At the invitation of Josh Trevino, I am signing onto and endorsing the Online Integrity Statement of Principles.
I do so with two minor caveats:
First, the principle that, “Persons seeking anonymity or pseudonymity online should have their wishes in this regard respected as much as is reasonable” is somewhat vague. My practice is to link to blog posts, inasmuch as possible, identifying the author’s name. There are several bloggers who sign their posts pseduonymously who I nonetheless refer to using their known public identies. Duncan “Atrios” Black, Barbara “Maha” O’Brien, Richard “Wretchard” Fernandez, and others come to mind. That strikes me as “reasonable,” however, given that none of them any longer make a secret of their identity.
Second, I would note that the name of this document is rather broad given it scope. “Online Privacy” would seem more apt than “Online Integrity,” since there are a whole array of other ethical principles that are not touched upon. The Statement of Principles of the Media Bloggers Association, which I helped craft and also endorse, goes further in this regard.
Update: Chris Bowers will not be signing it.
I have a very strong sense that pledges of this nature are used to tear people down who refuse to sign them, rather than to uphold the principles of whatever the pledge may claim to be upholding. I do not need the online ethics police to tell me how to act ethically online, and I certainly do not need the online ethics police to imply that I am unethical for not signing their “pledge.” Isn’t that the real implication here–that I, or whoever else refuses to sign their pledge, isn’t into “online integrity?” For that reason, isn’t this pledge a means to try and de-legitimize anyone who does not sign the pledge?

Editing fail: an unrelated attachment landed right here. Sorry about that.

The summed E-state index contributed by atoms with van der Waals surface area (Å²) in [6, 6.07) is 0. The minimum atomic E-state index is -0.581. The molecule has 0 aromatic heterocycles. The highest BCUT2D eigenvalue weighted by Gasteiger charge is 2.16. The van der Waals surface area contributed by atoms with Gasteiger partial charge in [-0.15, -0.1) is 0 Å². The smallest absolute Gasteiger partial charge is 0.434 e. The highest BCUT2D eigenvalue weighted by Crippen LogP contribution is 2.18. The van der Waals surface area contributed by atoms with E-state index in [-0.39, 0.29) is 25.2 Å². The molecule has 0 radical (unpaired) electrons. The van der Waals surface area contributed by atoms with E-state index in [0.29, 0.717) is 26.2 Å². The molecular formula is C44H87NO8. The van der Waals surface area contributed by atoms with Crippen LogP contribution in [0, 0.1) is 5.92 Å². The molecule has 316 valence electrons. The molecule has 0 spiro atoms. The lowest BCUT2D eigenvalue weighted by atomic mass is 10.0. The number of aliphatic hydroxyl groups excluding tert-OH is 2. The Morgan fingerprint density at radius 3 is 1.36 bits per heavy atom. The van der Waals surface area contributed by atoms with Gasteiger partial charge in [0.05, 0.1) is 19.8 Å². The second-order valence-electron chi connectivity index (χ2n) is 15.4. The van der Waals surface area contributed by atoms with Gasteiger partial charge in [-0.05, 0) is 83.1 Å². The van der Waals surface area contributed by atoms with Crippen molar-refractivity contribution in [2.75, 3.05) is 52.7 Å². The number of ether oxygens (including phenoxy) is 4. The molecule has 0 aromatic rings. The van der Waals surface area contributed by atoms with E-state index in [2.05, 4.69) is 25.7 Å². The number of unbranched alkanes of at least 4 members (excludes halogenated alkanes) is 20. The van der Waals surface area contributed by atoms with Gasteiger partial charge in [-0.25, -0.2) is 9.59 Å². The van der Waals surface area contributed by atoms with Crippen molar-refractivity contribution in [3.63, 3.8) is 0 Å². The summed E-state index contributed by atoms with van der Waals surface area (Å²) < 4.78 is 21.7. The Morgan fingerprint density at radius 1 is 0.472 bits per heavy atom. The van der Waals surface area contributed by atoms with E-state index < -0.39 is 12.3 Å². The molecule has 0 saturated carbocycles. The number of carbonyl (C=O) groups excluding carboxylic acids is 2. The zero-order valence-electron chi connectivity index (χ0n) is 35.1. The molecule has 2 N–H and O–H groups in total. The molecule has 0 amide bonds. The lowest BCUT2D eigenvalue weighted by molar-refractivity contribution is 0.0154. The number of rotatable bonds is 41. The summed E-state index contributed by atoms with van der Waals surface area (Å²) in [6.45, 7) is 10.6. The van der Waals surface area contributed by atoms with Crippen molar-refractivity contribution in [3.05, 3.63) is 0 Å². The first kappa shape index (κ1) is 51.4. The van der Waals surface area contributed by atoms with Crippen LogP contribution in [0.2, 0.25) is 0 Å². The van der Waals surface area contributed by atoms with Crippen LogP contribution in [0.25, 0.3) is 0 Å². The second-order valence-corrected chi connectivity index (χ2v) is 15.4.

While others have indicated their intention to use it in that manner, it’s certainly not my motivation. I do think that establishing some norms for the blogging community is useful, however, and such documents and the discussion about them helps advance that goal.
Further, I read the statement that “Violations of these principles should be met with a lack of positive publicity and traffic” as saying that we should not link to posts that do this, not that we should shun blogs or bloggers. I did not, for example, link to the sites that divulged Michelle Malkin’s home address even when discussing that incident. One site, which briefly linked to that information and later de-linked it upon thinking better of it, continues to get regular linkage here.
Incidentally, while I would not have done it myself, I do not think Malkin violated the letter or spirit of the Statement by posting the official contact information of a student group that was widely available on their own websites or publications. That people used that information, from whatever source, to harrass the students is deplorable but not Malkin’s responsibility.